In this video, Gwen Olsen, author of Confessions Of An Rx Drug Pusher, discusses some of the tactics used by some pharmaceutical sales representatives to get doctors to prescribe their drugs.
This included tactics like minimising harmful side effects to doctors, presenting statistics in a slanted way, accusing anyone that speaks out against psychiatric drugs as being a Scientologist, psychological profiling of doctors to best know how to convince them to prescribe your drugs, etc.
Gwen Olsen, spent fifteen years as a pharmaceutical sales representative working for such healthcare giants as Johnson & Johnson, Bristol-Myers Squibb, and Abbott Laboratories. She enjoyed a successful, fast-paced career until several conscious-altering experiences began awakening her to the dangers lurking in every American medicine cabinet. Her most poignant lessons, however, came as both victim and survivor of life-threatening adverse drug reactions. After leaving pharmaceutical sales in 2000, Gwen worked in the natural foods industry first as an Account Manager for Nature’s Way, and then as a Regional Sales Manager for Gaia Herbs. She is currently a writer, speaker, and natural health consultant.
The United States health care system is killing Americans at an alarming rate, even though the country spends over fifteen percent of the Gross National Product (GNP) on health care. According to the Journal of the American Medical Association, US health care outcomes ranked only fifteenth among twenty-five industrialised nations worldwide. Adverse effects from prescription drugs have become the third-leading killer of Americans. Only heart disease and cancer claim more lives. We trust our doctors to inform our government and us to protect us from medical malfeasance that may put profits ahead of consumer health and safety. However, the fine line walked by the FDA between the interests of the pharmaceutical manufacturers and the American public has continually been crossed. The result is the unleashing of an unprecedented number of lethal drugs on the US market!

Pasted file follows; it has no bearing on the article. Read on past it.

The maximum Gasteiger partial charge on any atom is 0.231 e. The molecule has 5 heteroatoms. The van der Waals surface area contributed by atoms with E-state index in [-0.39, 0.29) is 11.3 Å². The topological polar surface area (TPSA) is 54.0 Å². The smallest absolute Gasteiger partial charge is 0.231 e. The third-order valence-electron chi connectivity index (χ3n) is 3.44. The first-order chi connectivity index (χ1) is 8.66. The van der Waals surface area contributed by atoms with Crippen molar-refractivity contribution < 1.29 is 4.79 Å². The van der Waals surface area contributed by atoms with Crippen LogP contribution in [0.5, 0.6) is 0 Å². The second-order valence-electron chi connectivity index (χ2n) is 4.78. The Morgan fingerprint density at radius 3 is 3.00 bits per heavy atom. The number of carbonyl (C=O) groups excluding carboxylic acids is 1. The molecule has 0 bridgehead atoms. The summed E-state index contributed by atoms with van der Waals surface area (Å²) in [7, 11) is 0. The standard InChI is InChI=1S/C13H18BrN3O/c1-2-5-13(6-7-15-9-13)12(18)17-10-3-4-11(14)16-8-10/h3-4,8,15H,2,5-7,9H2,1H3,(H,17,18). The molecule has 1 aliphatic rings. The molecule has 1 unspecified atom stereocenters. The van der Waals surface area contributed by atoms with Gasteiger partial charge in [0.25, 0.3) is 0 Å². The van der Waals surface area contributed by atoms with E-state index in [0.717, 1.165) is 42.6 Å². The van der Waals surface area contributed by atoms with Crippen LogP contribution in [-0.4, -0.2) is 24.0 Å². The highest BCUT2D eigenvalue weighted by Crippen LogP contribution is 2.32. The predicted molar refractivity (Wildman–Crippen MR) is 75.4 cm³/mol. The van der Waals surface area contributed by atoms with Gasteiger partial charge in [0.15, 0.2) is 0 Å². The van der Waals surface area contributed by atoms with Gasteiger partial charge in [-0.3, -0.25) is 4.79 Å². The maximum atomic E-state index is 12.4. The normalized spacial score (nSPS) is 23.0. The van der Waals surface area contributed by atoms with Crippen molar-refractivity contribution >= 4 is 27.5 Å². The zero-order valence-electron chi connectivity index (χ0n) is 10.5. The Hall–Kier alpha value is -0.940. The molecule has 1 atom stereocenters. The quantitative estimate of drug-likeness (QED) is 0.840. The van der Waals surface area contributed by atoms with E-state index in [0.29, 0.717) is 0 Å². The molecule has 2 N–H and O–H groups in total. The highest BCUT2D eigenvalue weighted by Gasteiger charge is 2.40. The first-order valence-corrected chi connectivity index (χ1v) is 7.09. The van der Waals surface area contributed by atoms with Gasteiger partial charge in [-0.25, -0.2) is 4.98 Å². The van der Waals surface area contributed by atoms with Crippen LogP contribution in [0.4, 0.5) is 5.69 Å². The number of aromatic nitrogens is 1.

In Confessions Of An Rx Drug Pusher, Gwen Olsen brings together the knowledge of an “insider” trained to sell doctors on the merits of pills; the personal experience of having taken psychiatric medications and seen how they altered her life; and the deep grief of having lost her niece, following her treatment with psychiatric medications, to suicide.
This book has both an intellectual and emotional punch that readers will long remember.
Robert Whitaker, Author of Anatomy Of An Epidemic
It is easy to disregard prescription drug deaths, medical errors, and US health care crisis statistics as just numbers. However, they are not. In a well researched, impeccably documented, finely written manner Gwen Olsen has given us account of the gripping details of real people hurt by the failures of modern health care. A former pharmaceutical representative herself, the information is as credible as it is compelling. It is vital for those currently taking prescription medication to read and understand this book.
Dr Ben Lerner, New York Times best selling-author of Body By God
Olsen believes that it is time to dispel the myth that the pharmaceutical industry is in the business of health and healing.
In fact, what the pharmaceutical industry is in the business of doing is disease maintenance and symptoms management …[to] encourage people to remain customers of the pharmaceutical industry.
My own experience, as a survivor of a ‘toxic cocktail’ of prescription medication, is more than enough to convince me of Olsen’s argument. For more information, see: My Serrapeptase Adventure; 2006: The Year I Got My Life Back! and The Relief Of A Prescription Free Life.
Last Modified: November 2, 2017
Every one of us will need help at some time in life, so it is reasonable to ask for, and accept it; the crucial thing is to do so with our thinking clear. Be ware of any system: government, commercial or voluntary, which claims to offer support. The first priority of any system is to sustain itself, so the primary focus of the system is to support people who are maintained and controlled within it.